MADAGASCAR PERIWINKLE

Another flower that is flourishing in the neglected historical cemetery in Grahamstown is the Vinca (Catharanthus roseus).

Apparently originating from Madagascar, these tough plants seem to flourish sans care in our hot and dry conditions. Thus it is no surprise that it is known as Kanniedood (cannot die) in Afrikaans. Its toughness and ability to seed itself and flourish anywhere has also earned it the moniker of ‘graveyard flower’ in some parts of the country. Another common name is Rosy periwinkle.

These flowers were most likely introduced as a useful ornamental plant – who would turn down flowers that bloom in the drought – but, like so many ‘imports’, has escaped beyond garden borders to become particularly invasive in KwaZulu-Natal, Mpumalanga and Limpopo. So widespread is this flower that it has become naturalised in practically all tropical countries.

I clearly recall these flowers growing ‘wild’ in our garden in Mpumalanga when I was a child. It was one of the few flowers my mother did not mind me picking to decorate the various fairy gardens I created in between the roots of some of the trees.

The flowers are pollinated by butterflies and moths. Seeds tend to be dispersed by ants, wind and water.

30 thoughts on “MADAGASCAR PERIWINKLE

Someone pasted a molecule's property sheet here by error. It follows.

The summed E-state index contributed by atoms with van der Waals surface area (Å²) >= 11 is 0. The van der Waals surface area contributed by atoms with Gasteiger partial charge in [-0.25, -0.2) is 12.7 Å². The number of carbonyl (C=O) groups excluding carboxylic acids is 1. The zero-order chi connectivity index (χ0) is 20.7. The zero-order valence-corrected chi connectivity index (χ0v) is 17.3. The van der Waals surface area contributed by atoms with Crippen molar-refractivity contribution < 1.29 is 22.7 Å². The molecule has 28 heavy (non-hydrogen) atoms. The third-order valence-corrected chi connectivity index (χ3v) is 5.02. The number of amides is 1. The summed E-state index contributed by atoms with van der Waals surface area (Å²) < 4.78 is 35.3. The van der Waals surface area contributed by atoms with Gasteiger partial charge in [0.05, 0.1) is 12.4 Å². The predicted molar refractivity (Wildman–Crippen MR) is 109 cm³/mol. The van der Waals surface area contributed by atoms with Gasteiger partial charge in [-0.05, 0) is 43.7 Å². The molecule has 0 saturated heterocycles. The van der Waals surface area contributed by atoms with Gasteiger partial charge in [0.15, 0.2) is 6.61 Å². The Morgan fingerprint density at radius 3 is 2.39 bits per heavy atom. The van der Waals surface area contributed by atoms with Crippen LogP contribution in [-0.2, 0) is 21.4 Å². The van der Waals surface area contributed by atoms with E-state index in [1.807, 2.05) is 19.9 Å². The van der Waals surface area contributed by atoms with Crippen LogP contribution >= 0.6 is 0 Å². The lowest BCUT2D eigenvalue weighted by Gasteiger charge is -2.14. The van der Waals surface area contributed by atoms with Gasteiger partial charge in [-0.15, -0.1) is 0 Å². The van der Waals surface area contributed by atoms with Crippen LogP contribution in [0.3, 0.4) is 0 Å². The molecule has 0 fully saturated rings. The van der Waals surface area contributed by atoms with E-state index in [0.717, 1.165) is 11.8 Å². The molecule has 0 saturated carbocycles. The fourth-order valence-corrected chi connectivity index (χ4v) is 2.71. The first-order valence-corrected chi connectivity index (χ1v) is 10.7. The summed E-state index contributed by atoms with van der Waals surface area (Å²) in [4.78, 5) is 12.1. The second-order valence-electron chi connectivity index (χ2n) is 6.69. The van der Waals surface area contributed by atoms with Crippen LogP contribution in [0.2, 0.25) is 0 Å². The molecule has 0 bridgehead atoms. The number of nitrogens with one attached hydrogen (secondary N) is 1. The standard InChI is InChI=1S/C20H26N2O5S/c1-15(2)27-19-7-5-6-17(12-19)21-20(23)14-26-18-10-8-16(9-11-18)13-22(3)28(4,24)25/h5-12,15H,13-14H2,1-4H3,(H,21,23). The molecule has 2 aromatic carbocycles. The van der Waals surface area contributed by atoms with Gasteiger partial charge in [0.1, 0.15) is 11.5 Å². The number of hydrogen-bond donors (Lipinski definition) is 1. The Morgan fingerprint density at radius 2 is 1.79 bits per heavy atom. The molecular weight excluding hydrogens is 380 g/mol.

1. Known as Sadabahar ( always blooming) in India. I, too, grew up with this flower in the same colour. And started liking it only when I found it in white and magenta.

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    • I remember you writing about this flower some time ago, Jaya. Sadabahar sounds like a very apt name for it – always blooming – for that is so characteristic of these flowers.

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    • We get those ones here too and, although they are still popular in gardens, they are regarded as an invasive weed in some parts of the country.

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  2. Seeing the title my mind immediately went to Mrs Bucket and her Royal Doulton set with the handpainted periwinkles. Sounds much better than “… handpainted graveyard flowers”… 😀

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  3. Vinca is invasive here in Kansas. My husband likes that it “naturalizes” and I see it as overtaking our yard, uninvited. We were just disagreeing about its presence a few days ago. It doesn’t get very pretty flowers, to motivate me to keep it.

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      • I don’t mind that type of invasive plant! I never started plants from seeds, but started some Forget-me-Nots about a decade ago. I just wanted some fillers for some bare spots. They are like a bad penny and keep coming up every Spring/early Summer, growing wild-like in the garden.

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